Would you watch Natasha Jen’s video titled “Design Thinking is Bullshit? Or would you just move on to the next piece of content, writing that video off as just another disgruntled designer out to dismiss design thinking.
If we take the time to dig deeper into these critiques, beyond the point where they talk about the weaknesses of design thinking, we might actually learn something useful. For example, I found it helpful to listen to Jen discuss the role of “crit” in design professions. How might librarians who want to practice design thinking explore the need to have their solutions subjected to some version of the design crit?
“The Problem With Design Thinking is That I Still Don’t Know What Design Thinking Is” shares another common refrain from critics, which is that design thinking is too vague, no one really gets what it is and that it’s too much about thinking and too little about doing (hence the term “design doing“). This blog post is a good read with some realistic concerns about design thinking, coming from someone who’s organization had adopted design thinking. There is a good argument here for why it needs to be more actionable.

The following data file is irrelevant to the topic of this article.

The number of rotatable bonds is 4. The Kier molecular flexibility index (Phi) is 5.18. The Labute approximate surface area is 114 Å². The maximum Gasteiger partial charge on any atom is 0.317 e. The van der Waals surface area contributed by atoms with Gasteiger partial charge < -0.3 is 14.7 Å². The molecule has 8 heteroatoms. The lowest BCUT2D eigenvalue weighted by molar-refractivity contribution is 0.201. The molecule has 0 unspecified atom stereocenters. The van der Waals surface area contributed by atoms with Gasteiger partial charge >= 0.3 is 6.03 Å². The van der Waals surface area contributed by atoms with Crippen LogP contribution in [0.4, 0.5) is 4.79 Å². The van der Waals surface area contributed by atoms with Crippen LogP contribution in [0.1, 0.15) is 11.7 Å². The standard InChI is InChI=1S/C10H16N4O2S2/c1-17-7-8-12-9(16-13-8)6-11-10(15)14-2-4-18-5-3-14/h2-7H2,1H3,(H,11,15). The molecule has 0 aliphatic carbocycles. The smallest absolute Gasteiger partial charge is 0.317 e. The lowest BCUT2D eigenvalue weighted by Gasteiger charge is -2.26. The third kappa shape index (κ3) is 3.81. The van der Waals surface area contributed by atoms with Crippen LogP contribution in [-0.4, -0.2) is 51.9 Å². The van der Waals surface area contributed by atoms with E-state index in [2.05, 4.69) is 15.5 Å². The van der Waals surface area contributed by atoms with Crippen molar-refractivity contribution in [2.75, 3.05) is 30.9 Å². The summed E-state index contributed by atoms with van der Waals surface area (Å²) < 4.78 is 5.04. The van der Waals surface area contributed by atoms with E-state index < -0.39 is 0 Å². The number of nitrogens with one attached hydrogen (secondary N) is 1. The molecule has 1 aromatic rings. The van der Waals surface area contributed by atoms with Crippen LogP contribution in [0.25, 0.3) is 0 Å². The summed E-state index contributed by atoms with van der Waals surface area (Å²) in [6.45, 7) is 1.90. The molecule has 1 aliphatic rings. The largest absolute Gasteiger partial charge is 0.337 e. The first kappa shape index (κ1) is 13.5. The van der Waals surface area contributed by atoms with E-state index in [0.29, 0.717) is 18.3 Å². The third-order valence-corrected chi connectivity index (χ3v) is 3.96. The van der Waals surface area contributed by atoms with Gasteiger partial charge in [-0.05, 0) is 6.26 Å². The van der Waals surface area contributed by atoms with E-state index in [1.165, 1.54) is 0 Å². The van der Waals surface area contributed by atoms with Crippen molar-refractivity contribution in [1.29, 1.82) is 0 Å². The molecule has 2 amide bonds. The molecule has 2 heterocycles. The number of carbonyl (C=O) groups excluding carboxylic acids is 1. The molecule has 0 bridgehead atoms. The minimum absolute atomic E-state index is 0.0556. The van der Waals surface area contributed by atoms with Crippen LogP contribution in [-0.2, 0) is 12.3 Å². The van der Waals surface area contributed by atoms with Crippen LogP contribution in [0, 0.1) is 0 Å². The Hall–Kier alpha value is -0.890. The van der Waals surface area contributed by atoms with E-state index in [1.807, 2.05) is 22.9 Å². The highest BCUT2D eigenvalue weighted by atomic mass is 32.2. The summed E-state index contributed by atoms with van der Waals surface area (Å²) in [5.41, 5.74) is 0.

Then you have a sarcastic, hostile takedown of design thinking in Lee Vinsel’s “Design Thinking is Kind of Like Syphilis — It’s Contagious and Rots Your Brains“. Well, if I had said nothing, the title would have told you all you need to know. It’s a long read that rehashes previous takedowns of design thinking. These posts can be helpful for the comments (there are many), from both those who agree and disagree. Have a look.
Critiques of design thinking are hardly new. For as long as non-designers have adopted design thinking as a positive force for their work, someone has found something negative to say about design thinking.
In the post-design thinking toolkit environment, I think most of the critics overlook how practical, actionable and concrete design thinking has become for many non-designers. I would agree that prior to the toolkit, design thinking was somewhat vague. With the toolkit in hand, you don’t need to be a designer to get closer to working and thinking like one. What would the critics have to say about it? Would it change their thinking?
It would help if we could all get over this designer vs. non-designer conflict. I think I speak for most librarians who practice design thinking when I say we would never think we’re on the same level as a professional designer. Most of us simply see it as a practical tool that is sometimes applicable in a particular situation.